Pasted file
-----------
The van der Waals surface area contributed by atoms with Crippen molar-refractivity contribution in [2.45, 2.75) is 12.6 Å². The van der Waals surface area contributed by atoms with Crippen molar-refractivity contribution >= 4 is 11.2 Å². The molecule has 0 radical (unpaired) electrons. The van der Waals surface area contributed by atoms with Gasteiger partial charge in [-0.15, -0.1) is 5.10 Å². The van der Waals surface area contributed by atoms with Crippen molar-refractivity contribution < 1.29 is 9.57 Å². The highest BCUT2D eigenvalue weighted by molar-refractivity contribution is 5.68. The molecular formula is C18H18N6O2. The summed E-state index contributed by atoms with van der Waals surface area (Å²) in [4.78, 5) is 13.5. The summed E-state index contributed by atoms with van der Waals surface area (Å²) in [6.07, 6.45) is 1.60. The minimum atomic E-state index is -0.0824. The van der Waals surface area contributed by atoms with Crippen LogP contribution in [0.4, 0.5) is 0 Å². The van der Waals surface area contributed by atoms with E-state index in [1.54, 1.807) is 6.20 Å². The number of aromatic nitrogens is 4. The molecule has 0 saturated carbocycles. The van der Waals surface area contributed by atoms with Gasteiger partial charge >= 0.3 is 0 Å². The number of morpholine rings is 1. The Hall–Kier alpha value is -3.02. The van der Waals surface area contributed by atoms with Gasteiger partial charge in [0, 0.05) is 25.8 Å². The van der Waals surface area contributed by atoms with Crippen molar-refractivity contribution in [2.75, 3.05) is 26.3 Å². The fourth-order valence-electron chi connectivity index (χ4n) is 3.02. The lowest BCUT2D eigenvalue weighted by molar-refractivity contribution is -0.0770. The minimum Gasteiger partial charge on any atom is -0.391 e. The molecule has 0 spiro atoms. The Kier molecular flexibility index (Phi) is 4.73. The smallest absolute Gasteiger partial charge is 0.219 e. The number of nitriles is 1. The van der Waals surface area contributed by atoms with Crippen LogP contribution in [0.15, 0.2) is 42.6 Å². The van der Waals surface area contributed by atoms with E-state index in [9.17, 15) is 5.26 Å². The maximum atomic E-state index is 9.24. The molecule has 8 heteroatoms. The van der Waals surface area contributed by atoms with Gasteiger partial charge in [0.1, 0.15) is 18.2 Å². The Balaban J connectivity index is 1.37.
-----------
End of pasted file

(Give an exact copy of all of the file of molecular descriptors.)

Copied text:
The van der Waals surface area contributed by atoms with Crippen molar-refractivity contribution in [2.45, 2.75) is 12.6 Å². The van der Waals surface area contributed by atoms with Crippen molar-refractivity contribution >= 4 is 11.2 Å². The molecule has 0 radical (unpaired) electrons. The van der Waals surface area contributed by atoms with Gasteiger partial charge in [-0.15, -0.1) is 5.10 Å². The van der Waals surface area contributed by atoms with Crippen molar-refractivity contribution < 1.29 is 9.57 Å². The highest BCUT2D eigenvalue weighted by molar-refractivity contribution is 5.68. The molecular formula is C18H18N6O2. The summed E-state index contributed by atoms with van der Waals surface area (Å²) in [4.78, 5) is 13.5. The summed E-state index contributed by atoms with van der Waals surface area (Å²) in [6.07, 6.45) is 1.60. The minimum atomic E-state index is -0.0824. The van der Waals surface area contributed by atoms with Crippen LogP contribution in [0.4, 0.5) is 0 Å². The van der Waals surface area contributed by atoms with E-state index in [1.54, 1.807) is 6.20 Å². The number of aromatic nitrogens is 4. The molecule has 0 saturated carbocycles. The van der Waals surface area contributed by atoms with Gasteiger partial charge >= 0.3 is 0 Å². The number of morpholine rings is 1. The Hall–Kier alpha value is -3.02. The van der Waals surface area contributed by atoms with Gasteiger partial charge in [0, 0.05) is 25.8 Å². The van der Waals surface area contributed by atoms with Crippen molar-refractivity contribution in [2.75, 3.05) is 26.3 Å². The fourth-order valence-electron chi connectivity index (χ4n) is 3.02. The lowest BCUT2D eigenvalue weighted by molar-refractivity contribution is -0.0770. The minimum Gasteiger partial charge on any atom is -0.391 e. The molecule has 0 spiro atoms. The Kier molecular flexibility index (Phi) is 4.73. The smallest absolute Gasteiger partial charge is 0.219 e. The number of nitriles is 1. The van der Waals surface area contributed by atoms with Crippen LogP contribution in [0.15, 0.2) is 42.6 Å². The van der Waals surface area contributed by atoms with E-state index in [9.17, 15) is 5.26 Å². The maximum atomic E-state index is 9.24. The molecule has 8 heteroatoms. The van der Waals surface area contributed by atoms with Gasteiger partial charge in [0.1, 0.15) is 18.2 Å². The Balaban J connectivity index is 1.37.